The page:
Mechanically Speaking: Volkswagen emission scandal raises a stink

"As everyone probably knows by now Volkswagen is in hot water."

As everyone probably knows by now Volkswagen is in hot water.

Well not only Volkswagen but the Volkswagen Group. In the business we call them VAG (Volkswagen Aktiengesellschaft). The Volkswagen Group sells passenger cars under the Audi, Bentley, Bugatti, Lamborghini, Porsche, SEAT, Škoda and Volkswagen marques.

When driven on the highway their small diesel vehicles (TDI versions of Jettas, Golfs, and A3s in our neck of the woods)  are not meeting the emission standards for which they were certified. In particular they were not meeting the NOx (nitrous oxides) emission standards laid out by the EPA (The United States Environmental Protection Agency). In Canada we basically aligned our emission standards with the United States.

These diesel vehicles in the FTP (Federal Test Procedure) must produce less than 0.04 grams of nitrous oxides per kilometre. The FTP comprises a drive cycle that incorporates various types of driving (cold start, some idling, some cruising and some acceleration and deceleration). The test is done in a closed controlled environment where the vehicle is driven on a set of rollers and all the emissions are collected from the vehicle in bags. The regulated  pollutants are separated and measured.

It seems as if Volkswagen wrote software in their vehicle computer systems that recognized when the vehicle was being run on rollers. My first thought was they used the inputs from the vehicle wheel speed sensors and the stability control system. It is likely that the rolling is only done on two driving wheels.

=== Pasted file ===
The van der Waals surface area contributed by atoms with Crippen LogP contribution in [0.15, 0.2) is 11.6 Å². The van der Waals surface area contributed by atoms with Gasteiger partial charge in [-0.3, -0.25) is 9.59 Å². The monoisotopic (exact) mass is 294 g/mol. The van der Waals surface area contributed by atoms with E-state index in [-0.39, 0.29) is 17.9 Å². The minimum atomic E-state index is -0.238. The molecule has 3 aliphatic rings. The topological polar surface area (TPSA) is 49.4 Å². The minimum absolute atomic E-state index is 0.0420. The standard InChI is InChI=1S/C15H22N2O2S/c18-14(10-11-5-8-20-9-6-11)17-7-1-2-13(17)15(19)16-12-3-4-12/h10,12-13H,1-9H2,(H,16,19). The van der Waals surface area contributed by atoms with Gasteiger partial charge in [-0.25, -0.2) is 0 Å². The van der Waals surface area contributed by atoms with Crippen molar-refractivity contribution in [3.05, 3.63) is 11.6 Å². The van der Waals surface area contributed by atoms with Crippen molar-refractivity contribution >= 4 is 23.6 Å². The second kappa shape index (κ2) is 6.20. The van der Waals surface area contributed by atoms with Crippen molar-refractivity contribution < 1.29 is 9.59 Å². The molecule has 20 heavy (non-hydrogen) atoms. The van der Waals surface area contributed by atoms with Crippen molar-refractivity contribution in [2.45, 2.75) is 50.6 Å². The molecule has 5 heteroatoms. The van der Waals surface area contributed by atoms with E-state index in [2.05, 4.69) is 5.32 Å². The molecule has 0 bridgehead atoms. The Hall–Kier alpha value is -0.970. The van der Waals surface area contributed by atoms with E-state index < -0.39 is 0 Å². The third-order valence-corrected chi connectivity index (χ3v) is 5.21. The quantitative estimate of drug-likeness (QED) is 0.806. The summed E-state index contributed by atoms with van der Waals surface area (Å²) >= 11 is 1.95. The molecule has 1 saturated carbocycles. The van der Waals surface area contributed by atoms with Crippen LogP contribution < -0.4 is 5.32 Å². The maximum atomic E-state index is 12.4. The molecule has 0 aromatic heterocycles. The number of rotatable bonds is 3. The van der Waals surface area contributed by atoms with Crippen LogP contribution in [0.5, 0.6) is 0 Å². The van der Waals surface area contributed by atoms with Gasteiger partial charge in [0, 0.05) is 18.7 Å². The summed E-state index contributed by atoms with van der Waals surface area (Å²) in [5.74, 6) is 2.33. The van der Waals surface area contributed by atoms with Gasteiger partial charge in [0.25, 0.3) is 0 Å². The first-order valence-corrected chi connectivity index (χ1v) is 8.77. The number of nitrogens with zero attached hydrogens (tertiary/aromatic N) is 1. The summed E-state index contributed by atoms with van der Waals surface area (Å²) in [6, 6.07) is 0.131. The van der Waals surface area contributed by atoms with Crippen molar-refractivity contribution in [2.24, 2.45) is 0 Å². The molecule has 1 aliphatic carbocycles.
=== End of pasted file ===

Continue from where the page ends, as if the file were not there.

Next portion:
When the vehicle is being tested then only two wheels would be rolling and the other two would be stationary. In this situation the software would use the full emissions capability of the vehicle. Rolling down the road all four wheel speed sensors would normally be reporting and in this condition the vehicle would reduce the ability of the emission system to eliminate nitrous oxides.

Why? If the emission system is capable why turn it off? Volkswagen chose both EGR (Exhaust Gas Recirculation) and a Nitrous Oxide Absorber to meet the NOx emission standards. Implementing these two systems reduces power on one hand and fuel economy on the other. As discussed in a previous article EGR reduces combustion chamber temperature (the explosion temperature in the cylinder). Lower temperatures stop the formation of NOx. EGR also dilutes the air entering the cylinder and therefore lowers efficiency (fuel mileage). In the trade we also see that EGR systems gradually cause deposit formation in the intake path. These deposits disturb airflow into the engine and hurt performance.

After the EGR any leftover NOx is treated in the NOx Absorber. The absorber is a honeycomb device similar to a catalytic converter.

The NOx is collected on the metallic surfaces of the honeycomb. When the surface starts to be saturated with NOx excess fuel is squirted into the exhaust system which starts a catalytic reaction in the absorber which converts the NOx to Nitrogen and water.

That excess fuel is not making power for you and ultimately reduces fuel economy.

So lowering the EGR rate and turning off the excess fuel to the absorber will increase fuel economy and power, reduce intake deposits but raise emissions. Science always has its compromises.

I guess the powers that be at Volkswagen felt the upside of increased emissions was too hard to resist. Those TDI owners were certainly enjoying their vehicle’s high power and high fuel economy.

I wonder how all this is going to play out.

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